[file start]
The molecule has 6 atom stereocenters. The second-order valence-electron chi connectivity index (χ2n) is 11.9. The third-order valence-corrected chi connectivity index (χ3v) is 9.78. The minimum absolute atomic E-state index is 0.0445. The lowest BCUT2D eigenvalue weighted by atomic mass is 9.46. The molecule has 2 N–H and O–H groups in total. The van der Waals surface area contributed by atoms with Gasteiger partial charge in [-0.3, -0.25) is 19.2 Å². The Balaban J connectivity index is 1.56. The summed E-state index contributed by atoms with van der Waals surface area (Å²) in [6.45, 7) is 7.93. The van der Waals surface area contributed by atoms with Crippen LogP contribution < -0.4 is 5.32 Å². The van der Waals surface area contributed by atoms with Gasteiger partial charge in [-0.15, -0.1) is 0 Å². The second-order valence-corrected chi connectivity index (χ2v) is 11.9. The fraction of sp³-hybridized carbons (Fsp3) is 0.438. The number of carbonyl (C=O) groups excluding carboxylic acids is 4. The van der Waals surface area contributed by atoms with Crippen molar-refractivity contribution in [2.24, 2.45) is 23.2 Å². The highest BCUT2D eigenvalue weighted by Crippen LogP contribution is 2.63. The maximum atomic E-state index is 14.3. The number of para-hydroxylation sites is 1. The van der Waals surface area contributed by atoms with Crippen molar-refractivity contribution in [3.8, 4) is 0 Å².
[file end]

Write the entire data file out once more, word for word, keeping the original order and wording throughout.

The molecule has 6 atom stereocenters. The second-order valence-electron chi connectivity index (χ2n) is 11.9. The third-order valence-corrected chi connectivity index (χ3v) is 9.78. The minimum absolute atomic E-state index is 0.0445. The lowest BCUT2D eigenvalue weighted by atomic mass is 9.46. The molecule has 2 N–H and O–H groups in total. The van der Waals surface area contributed by atoms with Gasteiger partial charge in [-0.3, -0.25) is 19.2 Å². The Balaban J connectivity index is 1.56. The summed E-state index contributed by atoms with van der Waals surface area (Å²) in [6.45, 7) is 7.93. The van der Waals surface area contributed by atoms with Crippen LogP contribution < -0.4 is 5.32 Å². The van der Waals surface area contributed by atoms with Gasteiger partial charge in [-0.15, -0.1) is 0 Å². The second-order valence-corrected chi connectivity index (χ2v) is 11.9. The fraction of sp³-hybridized carbons (Fsp3) is 0.438. The number of carbonyl (C=O) groups excluding carboxylic acids is 4. The van der Waals surface area contributed by atoms with Crippen molar-refractivity contribution in [2.24, 2.45) is 23.2 Å². The highest BCUT2D eigenvalue weighted by Crippen LogP contribution is 2.63. The maximum atomic E-state index is 14.3. The number of para-hydroxylation sites is 1. The van der Waals surface area contributed by atoms with Crippen molar-refractivity contribution in [3.8, 4) is 0 Å².